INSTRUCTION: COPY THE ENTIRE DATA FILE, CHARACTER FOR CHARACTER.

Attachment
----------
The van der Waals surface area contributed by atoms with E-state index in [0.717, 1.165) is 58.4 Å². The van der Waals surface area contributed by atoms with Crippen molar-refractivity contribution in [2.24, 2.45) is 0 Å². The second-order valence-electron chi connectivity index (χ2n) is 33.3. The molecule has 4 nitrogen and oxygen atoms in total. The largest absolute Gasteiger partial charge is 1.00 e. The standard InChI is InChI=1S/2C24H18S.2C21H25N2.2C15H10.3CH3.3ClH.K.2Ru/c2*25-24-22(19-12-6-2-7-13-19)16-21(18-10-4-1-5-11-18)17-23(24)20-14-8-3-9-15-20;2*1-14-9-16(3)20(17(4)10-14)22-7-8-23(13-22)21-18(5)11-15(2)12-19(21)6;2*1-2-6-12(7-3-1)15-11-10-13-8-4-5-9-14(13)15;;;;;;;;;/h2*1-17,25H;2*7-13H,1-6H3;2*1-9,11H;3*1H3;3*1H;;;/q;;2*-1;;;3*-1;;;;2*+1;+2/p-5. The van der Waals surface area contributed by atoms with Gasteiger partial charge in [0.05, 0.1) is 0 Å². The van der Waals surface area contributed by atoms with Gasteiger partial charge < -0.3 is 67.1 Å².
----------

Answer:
The van der Waals surface area contributed by atoms with E-state index in [0.717, 1.165) is 58.4 Å². The van der Waals surface area contributed by atoms with Crippen molar-refractivity contribution in [2.24, 2.45) is 0 Å². The second-order valence-electron chi connectivity index (χ2n) is 33.3. The molecule has 4 nitrogen and oxygen atoms in total. The largest absolute Gasteiger partial charge is 1.00 e. The standard InChI is InChI=1S/2C24H18S.2C21H25N2.2C15H10.3CH3.3ClH.K.2Ru/c2*25-24-22(19-12-6-2-7-13-19)16-21(18-10-4-1-5-11-18)17-23(24)20-14-8-3-9-15-20;2*1-14-9-16(3)20(17(4)10-14)22-7-8-23(13-22)21-18(5)11-15(2)12-19(21)6;2*1-2-6-12(7-3-1)15-11-10-13-8-4-5-9-14(13)15;;;;;;;;;/h2*1-17,25H;2*7-13H,1-6H3;2*1-9,11H;3*1H3;3*1H;;;/q;;2*-1;;;3*-1;;;;2*+1;+2/p-5. The van der Waals surface area contributed by atoms with Gasteiger partial charge in [0.05, 0.1) is 0 Å². The van der Waals surface area contributed by atoms with Gasteiger partial charge < -0.3 is 67.1 Å².